Malawi President Bingu wa Mutharika has warned that he will arrest anyone who attacks women and girls wearing trousers and miniskirts two days after the country’s major cities saw women being stripped naked wearing trousers.
Malawi used to have strict laws and banned women from wearing trousers. This changed in 1994 when the country ushered in democracy and ditched a 30 year dictatorship under late Kamuzu Banda.
But this week, street vendors in the major cities attacked women over their clothing, saying they were enforcing a government decree.
“I will not allow anyone to wake up and go on the streets and start undressing women and girls wearing trousers because that is illegal,” Mutharika said in an address on state radio.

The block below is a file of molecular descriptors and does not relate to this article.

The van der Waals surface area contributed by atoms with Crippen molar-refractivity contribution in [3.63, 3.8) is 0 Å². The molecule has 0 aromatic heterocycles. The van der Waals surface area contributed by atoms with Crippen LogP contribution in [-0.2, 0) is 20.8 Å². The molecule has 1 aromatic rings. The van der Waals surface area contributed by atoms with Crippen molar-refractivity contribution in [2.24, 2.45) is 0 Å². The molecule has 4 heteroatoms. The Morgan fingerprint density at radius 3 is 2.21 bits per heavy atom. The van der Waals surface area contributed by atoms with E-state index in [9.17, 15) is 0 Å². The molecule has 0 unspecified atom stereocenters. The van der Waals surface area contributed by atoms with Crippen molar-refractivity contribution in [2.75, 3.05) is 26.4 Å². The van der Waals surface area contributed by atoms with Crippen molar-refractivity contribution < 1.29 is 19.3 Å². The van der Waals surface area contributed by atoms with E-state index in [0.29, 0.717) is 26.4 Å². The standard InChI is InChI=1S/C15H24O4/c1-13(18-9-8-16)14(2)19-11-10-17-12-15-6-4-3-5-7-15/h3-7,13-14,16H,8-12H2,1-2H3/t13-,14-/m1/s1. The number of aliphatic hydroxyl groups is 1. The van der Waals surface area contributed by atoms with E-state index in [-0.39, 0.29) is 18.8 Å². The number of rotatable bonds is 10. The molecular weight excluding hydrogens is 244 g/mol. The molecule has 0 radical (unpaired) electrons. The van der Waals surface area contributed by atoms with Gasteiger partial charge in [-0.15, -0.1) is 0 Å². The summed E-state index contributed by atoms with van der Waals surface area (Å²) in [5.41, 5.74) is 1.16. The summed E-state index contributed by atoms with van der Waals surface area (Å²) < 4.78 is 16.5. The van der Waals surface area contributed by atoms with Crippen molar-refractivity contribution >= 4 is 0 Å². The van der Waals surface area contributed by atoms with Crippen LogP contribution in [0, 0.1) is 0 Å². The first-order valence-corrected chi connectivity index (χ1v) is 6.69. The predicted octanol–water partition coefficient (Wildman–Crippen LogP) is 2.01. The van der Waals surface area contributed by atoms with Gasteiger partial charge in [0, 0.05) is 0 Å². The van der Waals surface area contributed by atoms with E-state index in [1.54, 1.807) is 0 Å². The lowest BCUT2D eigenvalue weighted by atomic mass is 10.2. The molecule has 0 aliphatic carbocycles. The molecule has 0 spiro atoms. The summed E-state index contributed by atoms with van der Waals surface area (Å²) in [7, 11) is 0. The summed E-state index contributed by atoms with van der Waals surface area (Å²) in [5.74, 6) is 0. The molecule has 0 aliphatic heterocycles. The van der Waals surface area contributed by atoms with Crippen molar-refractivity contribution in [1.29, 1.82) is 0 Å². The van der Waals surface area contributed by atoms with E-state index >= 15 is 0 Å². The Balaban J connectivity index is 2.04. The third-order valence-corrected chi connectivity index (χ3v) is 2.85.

“Every woman and girl has the right to dress the way they wish in this country,” he said.
The assaults started in the capital Lilongwe two days ago and spread to the commercial city of Blantyre and then Mzuzu as several women in trousers and miniskirts were stopped, beaten up and stripped naked.
“No one should lie that I have asked vendors to assault women dressed in trousers, its a lie and I will not allow that,” Mutharika said, under fire from activists who now blame his party.
Women’s groups, angry with Mutharika’s administration, are planning matches to protests the attacks on Friday.
Meanwhile, police have arrested 15 vendors involved in the harassment of women